Morgan Lewis Title
published on:July 2000
downloads/links:View White Paper
When Congress enacted the Private Securities Litigation Reform Act of 1995 (PSLRA or Reform Act), it sought to deter opportunistic plaintiffs from filing abusive securities strike suits in an effort to extort settlements from issuers and their insurance carriers. In keeping with this clear Congressional directive, Courts of Appeal have in the past uniformly ruled in favor of defendants when they have interpreted the heightened requirements for pleading securities fraud under the PSLRA. However, in June 2000, two Courts of Appeals issued opinions (one interpreting the PSLRA, one turning on other grounds) that allowed plaintiffs to survive a motion to dismiss.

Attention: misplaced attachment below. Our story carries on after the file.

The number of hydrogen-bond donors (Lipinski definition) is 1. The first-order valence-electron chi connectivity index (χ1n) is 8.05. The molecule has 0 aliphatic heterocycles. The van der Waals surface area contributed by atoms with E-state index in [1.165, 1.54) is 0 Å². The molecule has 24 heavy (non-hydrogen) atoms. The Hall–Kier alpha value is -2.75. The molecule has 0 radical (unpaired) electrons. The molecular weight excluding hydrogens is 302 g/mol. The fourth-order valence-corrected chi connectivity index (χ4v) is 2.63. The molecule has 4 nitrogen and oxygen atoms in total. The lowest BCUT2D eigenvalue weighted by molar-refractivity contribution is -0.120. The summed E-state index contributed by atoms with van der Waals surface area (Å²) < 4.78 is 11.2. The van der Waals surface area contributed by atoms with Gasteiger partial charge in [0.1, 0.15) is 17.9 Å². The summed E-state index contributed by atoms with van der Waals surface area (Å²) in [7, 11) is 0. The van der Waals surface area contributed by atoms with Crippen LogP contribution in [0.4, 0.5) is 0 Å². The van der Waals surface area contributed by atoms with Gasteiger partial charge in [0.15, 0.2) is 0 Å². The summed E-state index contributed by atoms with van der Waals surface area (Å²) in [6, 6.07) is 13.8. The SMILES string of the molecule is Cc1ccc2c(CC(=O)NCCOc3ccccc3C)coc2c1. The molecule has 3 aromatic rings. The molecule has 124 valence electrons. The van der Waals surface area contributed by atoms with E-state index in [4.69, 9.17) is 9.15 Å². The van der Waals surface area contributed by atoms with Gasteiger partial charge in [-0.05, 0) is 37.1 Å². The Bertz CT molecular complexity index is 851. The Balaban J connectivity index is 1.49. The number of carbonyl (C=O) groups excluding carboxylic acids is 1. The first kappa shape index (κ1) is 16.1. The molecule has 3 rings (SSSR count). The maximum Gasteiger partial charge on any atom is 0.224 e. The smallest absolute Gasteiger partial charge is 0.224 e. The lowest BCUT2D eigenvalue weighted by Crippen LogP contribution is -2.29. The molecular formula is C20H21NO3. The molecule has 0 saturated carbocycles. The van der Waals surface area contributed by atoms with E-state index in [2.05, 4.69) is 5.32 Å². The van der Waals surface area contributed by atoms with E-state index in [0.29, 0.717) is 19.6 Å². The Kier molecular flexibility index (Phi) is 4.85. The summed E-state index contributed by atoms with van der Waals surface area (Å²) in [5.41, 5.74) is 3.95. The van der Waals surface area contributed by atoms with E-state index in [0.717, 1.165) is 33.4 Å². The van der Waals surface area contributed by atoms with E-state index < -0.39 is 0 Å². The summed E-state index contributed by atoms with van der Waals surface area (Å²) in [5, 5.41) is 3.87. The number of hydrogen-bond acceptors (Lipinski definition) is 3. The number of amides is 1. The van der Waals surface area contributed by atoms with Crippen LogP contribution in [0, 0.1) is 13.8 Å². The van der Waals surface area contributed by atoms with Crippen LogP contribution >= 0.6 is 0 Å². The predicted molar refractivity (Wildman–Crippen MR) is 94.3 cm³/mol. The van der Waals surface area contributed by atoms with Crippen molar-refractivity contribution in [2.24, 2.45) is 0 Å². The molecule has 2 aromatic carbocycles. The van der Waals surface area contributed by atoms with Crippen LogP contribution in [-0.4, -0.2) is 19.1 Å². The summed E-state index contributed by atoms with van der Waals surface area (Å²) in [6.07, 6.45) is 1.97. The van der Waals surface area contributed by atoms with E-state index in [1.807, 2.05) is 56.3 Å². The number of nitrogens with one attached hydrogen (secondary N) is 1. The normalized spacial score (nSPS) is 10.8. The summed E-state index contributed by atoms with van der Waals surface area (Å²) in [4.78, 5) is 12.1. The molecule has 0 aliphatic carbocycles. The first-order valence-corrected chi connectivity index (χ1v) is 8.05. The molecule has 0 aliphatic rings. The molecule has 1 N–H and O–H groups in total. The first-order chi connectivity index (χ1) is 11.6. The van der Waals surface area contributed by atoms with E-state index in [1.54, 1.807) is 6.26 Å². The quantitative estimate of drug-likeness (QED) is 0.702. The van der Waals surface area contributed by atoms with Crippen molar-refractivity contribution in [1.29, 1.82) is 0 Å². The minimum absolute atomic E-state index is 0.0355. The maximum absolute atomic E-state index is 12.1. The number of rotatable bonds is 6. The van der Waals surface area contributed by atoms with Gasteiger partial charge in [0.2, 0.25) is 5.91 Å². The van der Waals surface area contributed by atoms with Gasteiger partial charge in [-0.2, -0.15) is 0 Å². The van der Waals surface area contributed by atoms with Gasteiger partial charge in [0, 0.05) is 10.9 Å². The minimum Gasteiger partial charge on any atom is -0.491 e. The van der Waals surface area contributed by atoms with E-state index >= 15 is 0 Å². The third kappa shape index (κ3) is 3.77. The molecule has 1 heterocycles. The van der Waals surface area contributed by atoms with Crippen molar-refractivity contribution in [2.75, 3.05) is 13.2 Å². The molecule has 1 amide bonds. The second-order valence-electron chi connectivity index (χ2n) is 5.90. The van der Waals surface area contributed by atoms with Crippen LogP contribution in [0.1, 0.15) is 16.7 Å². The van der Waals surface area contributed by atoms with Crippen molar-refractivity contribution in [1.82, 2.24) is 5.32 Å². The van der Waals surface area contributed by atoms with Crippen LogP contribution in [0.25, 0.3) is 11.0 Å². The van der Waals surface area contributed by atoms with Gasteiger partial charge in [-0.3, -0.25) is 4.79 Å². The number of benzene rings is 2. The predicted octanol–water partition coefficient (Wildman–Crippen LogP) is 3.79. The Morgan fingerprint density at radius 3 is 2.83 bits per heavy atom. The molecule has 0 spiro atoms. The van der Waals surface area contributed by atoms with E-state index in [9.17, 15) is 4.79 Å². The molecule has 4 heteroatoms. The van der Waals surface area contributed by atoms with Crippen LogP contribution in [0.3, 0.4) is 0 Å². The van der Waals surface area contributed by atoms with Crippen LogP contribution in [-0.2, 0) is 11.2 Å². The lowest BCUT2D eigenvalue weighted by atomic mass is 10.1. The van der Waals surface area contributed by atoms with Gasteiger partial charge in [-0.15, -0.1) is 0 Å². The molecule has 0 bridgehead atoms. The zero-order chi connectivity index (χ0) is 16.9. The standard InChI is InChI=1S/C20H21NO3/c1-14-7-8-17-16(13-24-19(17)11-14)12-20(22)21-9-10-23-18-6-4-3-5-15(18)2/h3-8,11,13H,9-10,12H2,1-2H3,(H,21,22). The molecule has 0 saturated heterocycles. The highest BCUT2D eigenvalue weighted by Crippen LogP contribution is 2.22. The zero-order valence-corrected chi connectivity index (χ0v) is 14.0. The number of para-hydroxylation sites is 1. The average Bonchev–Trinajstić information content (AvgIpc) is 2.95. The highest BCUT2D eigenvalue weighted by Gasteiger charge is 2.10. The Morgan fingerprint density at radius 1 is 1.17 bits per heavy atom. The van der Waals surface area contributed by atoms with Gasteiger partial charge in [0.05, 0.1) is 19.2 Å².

On June 21, 2000, the Court of Appeals for the Second Circuit vacated and remanded the decision by a district court granting a motion to dismiss a securities fraud class action filed against an issuer, its directors and its largest shareholders. Novak v. Kasaks, No. 98-9641, --- F.3d ---, 2000 WL 796300 (2d Cir. June 21, 2000). Significantly, Novak is the first published post-PSLRA appellate decision to reverse a district court’s dismissal of a complaint on the basis of its interpretation of the “heightened” pleading standards of the PSLRA.
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